Living in the 1st arrondissement, I’ve had a privileged experience of Paris so far. My house overlooks the Seine, backs onto Rue Rivoli, and is within walking distance of the Louvre, Saint Chapelle, and Notre Dame. Because of this, my daily commute and neighborhood exploration rarely features decaying buildings, graffiti, or social housing. This is one of the many reasons I was interested in going on a walking street art tour around Belleville, an area that covers parts of the 11th, 12th, 19th, and 20th arrondissements.
Belleville has a distinct history of revolution and has long been a multi-ethnic and working class neighborhood – evident immediately after I exited the metro. Before meeting the rest of the group, I accidentally walked through the Saturday morning marché en plein air, situated between Chinese, Vietnamese, Indian, and Pakistani restaurants and featuring Antillean, Lebanese, and North African vendors. The combination of different smells, products, and languages was incredible – and so different to my “historic heart” of Paris! Belleville hosts an incredible number of different cultures, which is something that began in the 1920s with Armenians, Greeks, and Jews, and has since been inhabited by many North Africans, Sub-Saharan Africans, and Chinese immigrants.
The first stop of the walking tour was a statue of Albert Camus. This unassuming sculpture turned out to be the perfect way to contextualize the area’s street art. Situated opposite the French Communist Party’s headquarters and made from metal and stone (earthy materials), it embodies the area’s working class population. Scrawled on the statue’s pedestal is the phrase “je t’aime, Clémentine,” which appears often throughout Belleville. This first stop was the perfect introduction to the area’s history and character and it also perfectly juxtaposed commissioned public art (of a famous French philosopher, no less) with new, illegal street art.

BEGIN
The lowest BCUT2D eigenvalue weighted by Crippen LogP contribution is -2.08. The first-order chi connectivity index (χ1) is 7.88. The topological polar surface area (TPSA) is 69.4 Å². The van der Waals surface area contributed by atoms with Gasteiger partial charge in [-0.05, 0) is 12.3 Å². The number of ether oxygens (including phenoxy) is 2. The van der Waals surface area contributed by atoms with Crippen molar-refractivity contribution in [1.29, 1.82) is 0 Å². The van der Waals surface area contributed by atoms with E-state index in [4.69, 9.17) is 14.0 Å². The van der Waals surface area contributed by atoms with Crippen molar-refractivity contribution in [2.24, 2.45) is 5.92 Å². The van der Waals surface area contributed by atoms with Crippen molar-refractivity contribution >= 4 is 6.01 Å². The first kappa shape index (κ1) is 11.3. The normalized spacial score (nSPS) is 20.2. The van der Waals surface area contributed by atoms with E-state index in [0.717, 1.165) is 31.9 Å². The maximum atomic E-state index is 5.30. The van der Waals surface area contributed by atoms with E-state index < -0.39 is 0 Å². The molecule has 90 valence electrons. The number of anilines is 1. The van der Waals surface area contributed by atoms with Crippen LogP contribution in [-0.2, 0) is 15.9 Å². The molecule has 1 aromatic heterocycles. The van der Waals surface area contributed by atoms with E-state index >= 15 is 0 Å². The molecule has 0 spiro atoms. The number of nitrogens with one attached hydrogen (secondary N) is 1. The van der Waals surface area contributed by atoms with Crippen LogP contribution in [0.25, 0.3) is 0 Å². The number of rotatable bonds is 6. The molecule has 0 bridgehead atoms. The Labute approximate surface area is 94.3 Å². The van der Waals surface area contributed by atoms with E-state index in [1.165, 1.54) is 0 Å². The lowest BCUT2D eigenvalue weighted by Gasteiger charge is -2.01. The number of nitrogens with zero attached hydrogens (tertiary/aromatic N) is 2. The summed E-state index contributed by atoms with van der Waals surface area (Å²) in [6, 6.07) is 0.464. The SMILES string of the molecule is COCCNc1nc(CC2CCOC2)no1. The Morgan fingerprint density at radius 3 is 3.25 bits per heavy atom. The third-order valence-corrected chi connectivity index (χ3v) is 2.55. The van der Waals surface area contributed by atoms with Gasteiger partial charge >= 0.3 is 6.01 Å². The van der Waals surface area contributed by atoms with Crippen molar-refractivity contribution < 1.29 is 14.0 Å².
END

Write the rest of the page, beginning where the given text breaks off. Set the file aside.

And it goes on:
Since visiting museums with my parents as a young child, I’ve loved art and art history. However, I recognize that some of the fields’ many shortcomings are the cost of materials and visiting museums, as well as the education needed to analyze and produce art. Street art and graffiti, however, are perhaps the most accessible types of art out there, which is why they’re so prevalent in areas such as Belleville. Such art is accessible in terms of the materials needed, but it’s also accessible for anyone who wants to create it. Our guide mentioned male and female artists from France, USA, Turkey, and Portugal, as young as teenagers and as old as mid-sixties.
As we continued the tour, our guide emphasized the link between art and resistance. Street art is intrinsically subversive, due to its illegal and destructive nature, challenging the idea of public spaces and encouraging viewers to reconsider how they view their surroundings. Is creating art on an abandoned building morally wrong? Can street art be educational? Does street art help beautify an area? Can street art be more than graffiti tags? If the public likes the art, should the city leave it there?
I loved seeing pieces of art in unexpected places, then hearing about their context and background from our guide. Some were commentaries on consumerism, some on sexism or politics or culture. However, my favorite stories were those about Paris’s attitude towards street art. For an immensely beautiful, historic, and picturesque city, Paris loves to preserve street art and support artists. From prosecuting an artist and only charging one euro in damages to donating walls for more art to erasing tags but keeping larger murals intact, local government actively supports the city’s legacy of resistance and incredibly talented artists.